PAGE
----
PSN Attacks Have Aussie Government Changing Laws

In the wake of the attack on the PlayStation Network, the Australian federal government is looking to implement new laws aimed at protecting the rights and information of customers with details stored online.

There are 1,560,791 Australian PSN accounts that have been compromised in the attack, of which 280,000 had accompanying credit card details.


Federal privacy minister Brendan O'Connor is reportedly "very concerned" with the attacks and is hoping to see new laws enacted that will force companies like Sony to disclose breaches of privacy in a faster, more comprehensive manner.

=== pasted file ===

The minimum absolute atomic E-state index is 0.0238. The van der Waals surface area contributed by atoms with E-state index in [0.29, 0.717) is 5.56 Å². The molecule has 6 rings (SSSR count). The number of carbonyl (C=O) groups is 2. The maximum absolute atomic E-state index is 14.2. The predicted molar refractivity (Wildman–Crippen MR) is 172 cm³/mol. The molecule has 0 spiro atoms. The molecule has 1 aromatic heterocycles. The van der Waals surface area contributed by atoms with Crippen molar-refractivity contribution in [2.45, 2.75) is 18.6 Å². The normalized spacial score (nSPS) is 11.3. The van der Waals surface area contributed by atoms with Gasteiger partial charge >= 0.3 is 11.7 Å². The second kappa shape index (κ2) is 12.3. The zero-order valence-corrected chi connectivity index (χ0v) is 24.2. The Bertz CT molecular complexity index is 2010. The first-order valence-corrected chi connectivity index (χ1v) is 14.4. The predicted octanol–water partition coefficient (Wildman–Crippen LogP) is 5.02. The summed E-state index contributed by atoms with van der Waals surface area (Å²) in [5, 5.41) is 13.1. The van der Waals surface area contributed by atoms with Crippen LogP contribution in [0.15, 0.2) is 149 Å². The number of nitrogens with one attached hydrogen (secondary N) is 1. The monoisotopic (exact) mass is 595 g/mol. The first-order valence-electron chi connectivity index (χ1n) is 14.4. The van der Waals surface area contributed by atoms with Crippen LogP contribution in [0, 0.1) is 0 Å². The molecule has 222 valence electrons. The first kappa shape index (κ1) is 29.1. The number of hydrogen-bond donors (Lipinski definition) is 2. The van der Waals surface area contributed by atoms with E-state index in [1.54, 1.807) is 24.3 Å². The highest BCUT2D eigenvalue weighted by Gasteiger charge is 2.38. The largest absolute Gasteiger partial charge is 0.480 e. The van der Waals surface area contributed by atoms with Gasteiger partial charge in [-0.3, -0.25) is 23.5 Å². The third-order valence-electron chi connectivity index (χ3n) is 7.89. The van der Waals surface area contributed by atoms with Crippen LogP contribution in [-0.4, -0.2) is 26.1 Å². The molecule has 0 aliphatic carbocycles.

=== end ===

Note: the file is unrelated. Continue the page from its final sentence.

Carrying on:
Sony is facing complaints from some users and privacy watchdogs for the fact it took several days for the company to formally and publicly announce the scale of the data theft.

A report from The Australian, meanwhile, alleges that Sony Australia "has refused to provide an iron-clad guarantee that it destroys or permanently de-identifies users' outdated personal information", which in this country is a violation of federal Privacy Act laws.


Privacy laws to be beefed up following Sony attack [Sydney Morning Herald]

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